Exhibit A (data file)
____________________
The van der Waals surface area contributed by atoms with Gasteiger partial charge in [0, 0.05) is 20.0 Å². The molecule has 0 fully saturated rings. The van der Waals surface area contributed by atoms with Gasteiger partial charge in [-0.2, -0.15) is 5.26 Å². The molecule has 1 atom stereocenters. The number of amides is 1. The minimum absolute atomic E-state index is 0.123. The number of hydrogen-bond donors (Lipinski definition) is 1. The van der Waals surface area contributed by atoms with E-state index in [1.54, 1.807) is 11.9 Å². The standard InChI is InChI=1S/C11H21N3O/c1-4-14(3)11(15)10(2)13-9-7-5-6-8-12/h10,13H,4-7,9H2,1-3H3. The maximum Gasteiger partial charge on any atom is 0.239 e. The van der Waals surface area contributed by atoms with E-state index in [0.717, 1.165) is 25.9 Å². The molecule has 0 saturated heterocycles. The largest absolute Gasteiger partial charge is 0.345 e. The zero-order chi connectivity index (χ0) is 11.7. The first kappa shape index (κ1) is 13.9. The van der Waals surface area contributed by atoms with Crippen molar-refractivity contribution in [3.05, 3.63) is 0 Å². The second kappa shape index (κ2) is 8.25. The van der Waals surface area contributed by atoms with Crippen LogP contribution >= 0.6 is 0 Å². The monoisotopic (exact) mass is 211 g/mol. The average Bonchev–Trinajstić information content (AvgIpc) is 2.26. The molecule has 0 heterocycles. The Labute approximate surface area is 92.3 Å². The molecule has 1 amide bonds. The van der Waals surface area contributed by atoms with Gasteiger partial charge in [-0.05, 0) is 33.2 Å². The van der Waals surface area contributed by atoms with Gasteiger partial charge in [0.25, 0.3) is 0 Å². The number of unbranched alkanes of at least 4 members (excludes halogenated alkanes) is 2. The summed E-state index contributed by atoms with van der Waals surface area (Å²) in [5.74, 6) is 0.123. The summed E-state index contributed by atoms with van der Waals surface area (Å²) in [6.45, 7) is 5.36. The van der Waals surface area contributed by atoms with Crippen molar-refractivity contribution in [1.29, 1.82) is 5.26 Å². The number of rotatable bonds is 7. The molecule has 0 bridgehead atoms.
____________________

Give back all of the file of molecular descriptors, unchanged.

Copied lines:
The van der Waals surface area contributed by atoms with Gasteiger partial charge in [0, 0.05) is 20.0 Å². The molecule has 0 fully saturated rings. The van der Waals surface area contributed by atoms with Gasteiger partial charge in [-0.2, -0.15) is 5.26 Å². The molecule has 1 atom stereocenters. The number of amides is 1. The minimum absolute atomic E-state index is 0.123. The number of hydrogen-bond donors (Lipinski definition) is 1. The van der Waals surface area contributed by atoms with E-state index in [1.54, 1.807) is 11.9 Å². The standard InChI is InChI=1S/C11H21N3O/c1-4-14(3)11(15)10(2)13-9-7-5-6-8-12/h10,13H,4-7,9H2,1-3H3. The maximum Gasteiger partial charge on any atom is 0.239 e. The van der Waals surface area contributed by atoms with E-state index in [0.717, 1.165) is 25.9 Å². The molecule has 0 saturated heterocycles. The largest absolute Gasteiger partial charge is 0.345 e. The zero-order chi connectivity index (χ0) is 11.7. The first kappa shape index (κ1) is 13.9. The van der Waals surface area contributed by atoms with Crippen molar-refractivity contribution in [3.05, 3.63) is 0 Å². The second kappa shape index (κ2) is 8.25. The van der Waals surface area contributed by atoms with Crippen LogP contribution >= 0.6 is 0 Å². The monoisotopic (exact) mass is 211 g/mol. The average Bonchev–Trinajstić information content (AvgIpc) is 2.26. The molecule has 0 heterocycles. The Labute approximate surface area is 92.3 Å². The molecule has 1 amide bonds. The van der Waals surface area contributed by atoms with Gasteiger partial charge in [-0.05, 0) is 33.2 Å². The van der Waals surface area contributed by atoms with Gasteiger partial charge in [0.25, 0.3) is 0 Å². The number of unbranched alkanes of at least 4 members (excludes halogenated alkanes) is 2. The summed E-state index contributed by atoms with van der Waals surface area (Å²) in [5.74, 6) is 0.123. The summed E-state index contributed by atoms with van der Waals surface area (Å²) in [6.45, 7) is 5.36. The van der Waals surface area contributed by atoms with Crippen molar-refractivity contribution in [1.29, 1.82) is 5.26 Å². The number of rotatable bonds is 7. The molecule has 0 bridgehead atoms.